(Let me begin with a huge shout-out to the Golden State Warriors, 2015 NBA champions!)
Beware of Large, Angry Females on the Rampage
(I’m waiting for the P.C. Police to arrest me for this title)
While I’ve been a bit more in league lately with the overall critical consensus on the various cinematic offerings that I’ve chosen to review, this week I’m mostly going off in my own direction again concerning a couple of current, big-box-office-successes that I really don’t have that much to say about
(although that’s never stopped me before from writing short-story-length-reviews, as I’ve proudly done here in my usual-opinionated-manner), despite many in the overall critics’ community being in popcorn-tub-awe of these recent-runaway-hits (especially Spy, scoring an astoundingly-impressive 95% positive response from the many reviewers surveyed by Rotten Tomatoes—details in the links far below if you like, even if I don't agree with them much).
Reviews by Ken Burke
Take care, curious readers, for plot spoilers gallop rampantly throughout the Two Guys’ insightful reviews. Therefore, be warned, beware, and read on when you’re ready to be transported to … wherever we end up. Please protect your eyes from the dazzling brilliance.
Yet, I wish that more of that box-office-moolah were going to touching stories of the human spirit such as the Brian Wilson biography Love & Mercy (Bill Pohlad; still under $5 million in receipts after 2 weeks in release) and the aging-gracefully-experiences of I’ll See You in My Dreams (Brett Haley; doing even worse with only about $3 million after 5 weeks), both reviewed in our first posting of June 10, 2015 (the second one is about Satyajit Ray’s well-honored-human-interest-classic from India, The Apu Trilogy, now playing in select cities, also unlikely to be making much money as it dares to use subtitles). But, it’s not too expected, even my me, that trauma-induced-pop-music or septuagenarian-love could provide notable competition against massive teeth and claws for ticket-sales, so I’ll just thank the universe that such personally-focused-films also get made, to some degree because the industry as a whole continues to be propped up by the financial successes of such fare as Jurassic World, ultimately allowing the quieter moments to also be heard occasionally.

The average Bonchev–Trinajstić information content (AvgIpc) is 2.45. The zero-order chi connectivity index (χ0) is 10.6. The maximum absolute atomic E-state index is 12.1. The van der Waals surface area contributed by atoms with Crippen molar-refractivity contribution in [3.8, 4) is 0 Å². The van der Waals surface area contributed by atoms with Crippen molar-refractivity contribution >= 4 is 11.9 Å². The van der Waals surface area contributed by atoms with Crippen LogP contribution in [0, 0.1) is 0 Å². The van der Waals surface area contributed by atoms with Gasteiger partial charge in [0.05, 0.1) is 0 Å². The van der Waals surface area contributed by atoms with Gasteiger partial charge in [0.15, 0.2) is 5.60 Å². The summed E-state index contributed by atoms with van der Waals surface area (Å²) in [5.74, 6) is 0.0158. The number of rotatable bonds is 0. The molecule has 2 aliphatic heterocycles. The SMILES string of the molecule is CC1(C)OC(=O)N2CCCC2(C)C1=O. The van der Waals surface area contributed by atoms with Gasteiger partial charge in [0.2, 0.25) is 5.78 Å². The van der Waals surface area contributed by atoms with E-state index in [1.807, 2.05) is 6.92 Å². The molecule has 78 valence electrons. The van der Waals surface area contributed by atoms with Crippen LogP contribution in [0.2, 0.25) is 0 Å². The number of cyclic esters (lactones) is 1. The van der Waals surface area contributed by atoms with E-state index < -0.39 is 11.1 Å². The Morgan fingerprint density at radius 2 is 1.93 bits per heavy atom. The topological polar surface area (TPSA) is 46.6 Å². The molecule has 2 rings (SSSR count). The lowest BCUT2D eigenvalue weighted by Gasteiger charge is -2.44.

A CIA computer-jockey goes into the field undercover in this comic version of a Bond/Bourne movie because the agent she’s got a major crush on was killed by the cold-hearted-villain who’s about to sell a nuclear bomb to a deadly buyer; lots of humor here if you like dirty words, physical gags, and intentional stereotypes, but it does wear thin after awhile.